These attribute accessing methods do not have to be just simple wrappers around an object's instance variables. For example, you might want to access the duration in minutes and fractions of a minute, rather than in seconds as we've been doing.

class Song
  def durationInMinutes
    @duration/60.0   # force floating point
  def durationInMinutes=(value)
    @duration = (value*60).to_i
aSong = Song.new("Bicylops", "Fleck", 260)
aSong.durationInMinutes 4.333333333
aSong.durationInMinutes = 4.2
aSong.duration 252

Here we've used attribute methods to create a virtual instance variable. To the outside world, durationInMinutes seems to be an attribute like any other. Internally, though, there is no corresponding instance variable.

This is more than a curiosity. In his landmark book Object-Oriented Software Construction , Bertrand Meyer calls this the Uniform Access Principle. By hiding the difference between instance variables and calculated values, you are shielding the rest of the world from the implementation of your class. You're free to change how things work in the future without impacting the millions of lines of code that use your class. This is a big win.

Class Variables and Class Methods

So far, all the classes we've created have contained instance variables and instance methods: variables that are associated with a particular instance of the class, and methods that work on those variables. Sometimes classes themselves need to have their own states. This is where class variables come in.

Class Variables

A class variable is shared among all objects of a class, and it is also accessible to the class methods that we'll describe later. There is only one copy of a particular class variable for a given class. Class variable names start with two ``at'' signs, such as ``@@count''. Unlike global and instance variables, class variables must be initialized before they are used. Often this initialization is just a simple assignment in the body of the class definition.

For example, our jukebox may want to record how many times each particular song has been played. This count would probably be an instance variable of the Song object. When a song is played, the value in the instance is incremented. But say we also want to know how many songs have been played in total. We could do this by searching for all the Song objects and adding up their counts, or we could risk excommunication from the Church of Good Design and use a global variable. Instead, we'll use a class variable.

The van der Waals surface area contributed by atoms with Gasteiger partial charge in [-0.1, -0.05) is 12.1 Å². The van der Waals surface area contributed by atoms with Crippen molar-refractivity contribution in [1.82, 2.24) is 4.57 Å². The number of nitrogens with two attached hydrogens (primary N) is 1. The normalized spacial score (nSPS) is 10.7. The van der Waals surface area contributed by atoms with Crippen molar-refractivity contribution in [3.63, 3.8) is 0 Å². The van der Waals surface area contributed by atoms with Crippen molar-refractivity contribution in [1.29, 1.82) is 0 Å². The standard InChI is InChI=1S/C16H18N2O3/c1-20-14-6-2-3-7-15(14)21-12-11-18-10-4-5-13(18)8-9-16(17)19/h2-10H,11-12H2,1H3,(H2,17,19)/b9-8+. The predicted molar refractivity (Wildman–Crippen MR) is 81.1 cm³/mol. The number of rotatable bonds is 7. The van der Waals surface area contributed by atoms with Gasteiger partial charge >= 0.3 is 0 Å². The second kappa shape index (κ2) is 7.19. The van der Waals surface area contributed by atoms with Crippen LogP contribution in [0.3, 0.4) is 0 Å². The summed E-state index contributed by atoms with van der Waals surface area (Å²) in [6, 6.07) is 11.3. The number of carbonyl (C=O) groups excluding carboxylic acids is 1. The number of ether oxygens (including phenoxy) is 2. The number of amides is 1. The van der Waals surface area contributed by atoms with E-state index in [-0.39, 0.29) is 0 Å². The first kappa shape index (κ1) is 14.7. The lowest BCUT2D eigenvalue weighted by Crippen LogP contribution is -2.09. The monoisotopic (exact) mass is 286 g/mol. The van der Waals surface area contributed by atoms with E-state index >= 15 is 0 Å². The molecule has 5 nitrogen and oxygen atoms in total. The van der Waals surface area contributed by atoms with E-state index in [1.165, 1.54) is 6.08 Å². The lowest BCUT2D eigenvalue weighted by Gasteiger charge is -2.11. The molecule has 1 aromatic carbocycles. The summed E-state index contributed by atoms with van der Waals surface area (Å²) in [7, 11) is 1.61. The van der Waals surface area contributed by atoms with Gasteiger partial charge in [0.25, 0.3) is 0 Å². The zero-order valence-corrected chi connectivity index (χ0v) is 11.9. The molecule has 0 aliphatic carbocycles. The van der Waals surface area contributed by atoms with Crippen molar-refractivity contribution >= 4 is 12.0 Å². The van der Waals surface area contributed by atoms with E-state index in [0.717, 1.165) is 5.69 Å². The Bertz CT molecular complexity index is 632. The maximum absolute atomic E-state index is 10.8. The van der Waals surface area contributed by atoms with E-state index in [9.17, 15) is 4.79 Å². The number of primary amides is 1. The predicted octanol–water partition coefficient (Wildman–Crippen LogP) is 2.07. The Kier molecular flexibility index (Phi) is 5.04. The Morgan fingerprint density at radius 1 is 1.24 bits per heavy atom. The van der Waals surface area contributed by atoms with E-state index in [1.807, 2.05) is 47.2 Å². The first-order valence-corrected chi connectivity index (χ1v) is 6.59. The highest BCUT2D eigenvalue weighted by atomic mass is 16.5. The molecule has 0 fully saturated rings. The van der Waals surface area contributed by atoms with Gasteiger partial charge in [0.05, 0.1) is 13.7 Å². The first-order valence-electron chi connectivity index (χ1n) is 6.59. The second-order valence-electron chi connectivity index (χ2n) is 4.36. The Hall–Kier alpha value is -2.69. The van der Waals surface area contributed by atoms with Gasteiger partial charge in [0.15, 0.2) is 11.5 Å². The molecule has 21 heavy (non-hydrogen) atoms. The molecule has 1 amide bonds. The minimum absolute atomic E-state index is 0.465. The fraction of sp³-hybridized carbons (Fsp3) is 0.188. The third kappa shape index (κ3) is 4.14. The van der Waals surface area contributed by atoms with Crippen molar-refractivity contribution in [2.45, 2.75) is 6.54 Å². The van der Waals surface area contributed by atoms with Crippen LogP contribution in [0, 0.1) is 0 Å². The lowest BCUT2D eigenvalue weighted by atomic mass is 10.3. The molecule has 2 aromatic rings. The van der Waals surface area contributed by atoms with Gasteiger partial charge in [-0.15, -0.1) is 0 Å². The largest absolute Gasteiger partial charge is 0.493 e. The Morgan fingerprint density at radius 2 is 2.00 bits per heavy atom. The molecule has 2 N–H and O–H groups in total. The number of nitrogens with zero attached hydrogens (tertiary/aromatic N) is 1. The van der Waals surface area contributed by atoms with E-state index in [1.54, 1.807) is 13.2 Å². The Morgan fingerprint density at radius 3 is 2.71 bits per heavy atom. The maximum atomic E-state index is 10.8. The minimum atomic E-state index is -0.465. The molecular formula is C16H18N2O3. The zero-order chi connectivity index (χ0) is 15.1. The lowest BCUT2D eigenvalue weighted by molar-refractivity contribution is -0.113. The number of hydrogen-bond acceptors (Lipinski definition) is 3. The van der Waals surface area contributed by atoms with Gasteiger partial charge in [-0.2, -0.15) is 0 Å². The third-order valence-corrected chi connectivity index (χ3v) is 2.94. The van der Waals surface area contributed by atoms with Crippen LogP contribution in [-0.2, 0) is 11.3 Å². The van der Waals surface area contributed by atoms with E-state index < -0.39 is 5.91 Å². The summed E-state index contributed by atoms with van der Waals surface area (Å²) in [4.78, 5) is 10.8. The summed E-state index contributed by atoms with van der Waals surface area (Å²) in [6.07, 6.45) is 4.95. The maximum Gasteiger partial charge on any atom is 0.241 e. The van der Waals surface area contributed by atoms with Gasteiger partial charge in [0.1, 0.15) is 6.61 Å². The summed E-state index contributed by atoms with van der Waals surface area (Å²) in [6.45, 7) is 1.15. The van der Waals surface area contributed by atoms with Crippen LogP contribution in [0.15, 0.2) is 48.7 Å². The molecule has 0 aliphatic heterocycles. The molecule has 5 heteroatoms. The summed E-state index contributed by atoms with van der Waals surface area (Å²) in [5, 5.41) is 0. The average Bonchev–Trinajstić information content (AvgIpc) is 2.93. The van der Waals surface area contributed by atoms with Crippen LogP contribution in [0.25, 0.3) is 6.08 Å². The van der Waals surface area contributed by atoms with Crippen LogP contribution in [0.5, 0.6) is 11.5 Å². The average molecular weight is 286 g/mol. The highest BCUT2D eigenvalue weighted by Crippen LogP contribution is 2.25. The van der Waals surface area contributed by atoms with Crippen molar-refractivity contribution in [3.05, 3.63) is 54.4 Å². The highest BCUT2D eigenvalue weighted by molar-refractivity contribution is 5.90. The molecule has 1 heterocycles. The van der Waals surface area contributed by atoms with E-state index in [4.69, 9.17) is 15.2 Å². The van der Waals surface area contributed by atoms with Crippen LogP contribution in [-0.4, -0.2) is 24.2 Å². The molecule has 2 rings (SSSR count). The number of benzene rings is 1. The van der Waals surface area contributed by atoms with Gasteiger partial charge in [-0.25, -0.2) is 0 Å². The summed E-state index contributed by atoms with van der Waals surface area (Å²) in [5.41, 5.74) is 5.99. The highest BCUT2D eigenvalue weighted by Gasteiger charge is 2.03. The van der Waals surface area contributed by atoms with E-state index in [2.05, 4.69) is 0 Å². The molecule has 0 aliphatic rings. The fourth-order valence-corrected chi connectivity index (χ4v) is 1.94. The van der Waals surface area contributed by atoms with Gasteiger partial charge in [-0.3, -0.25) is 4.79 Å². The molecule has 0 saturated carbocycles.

class Song
  @@plays = 0
  def initialize(name, artist, duration)

    @name     = name
    @artist   = artist
    @duration = duration
    @plays    = 0
  def play
    @plays += 1

    @@plays += 1
    "This  song: #@plays plays. Total #@@plays plays."

For debugging purposes, we've arranged for Song#play to return a string containing the number of times this song has been played, along with the total number of plays for all songs. We can test this easily.

s1 = Song.new("Song1", "Artist1", 234)  # test songs..
s2 = Song.new("Song2", "Artist2", 345)
s1.play "This  song: 1 plays. Total 1 plays."
s2.play "This  song: 1 plays. Total 2 plays."
s1.play "This  song: 2 plays. Total 3 plays."
s1.play "This  song: 3 plays. Total 4 plays."

Class variables are private to a class and its instances. If you want to make them accessible to the outside world, you'll need to write an accessor method. This method could be either an instance method or, leading us neatly to the next section, a class method.

Class Methods

Sometimes a class needs to provide methods that work without being tied to any particular object.

We've already come across one such method. The new method creates a new Song object but is not itself associated with a particular song.

aSong = Song.new(....)

You'll find class methods sprinkled throughout the Ruby libraries. For example, objects of class File represent open files in the underlying file system. However, class File also provides several class methods for manipulating files that aren't open and therefore don't have a File object. If you want to delete a file, you call the class method File.delete , passing in the name.


Class methods are distinguished from instance methods by their definition. Class methods are defined by placing the class name and a period in front of the method name.

class Example

  def instMeth              # instance method   end

  def Example.classMeth     # class method   end


Jukeboxes charge money for each song played, not by the minute. That makes short songs more profitable than long ones. We may want to prevent songs that take too long from being available on the SongList. We could define a class method in SongList that checked to see if a particular song exceeded the limit. We'll set this limit using a class constant, which is simply a constant (remember constants? they start with an uppercase letter) that is initialized in the class body.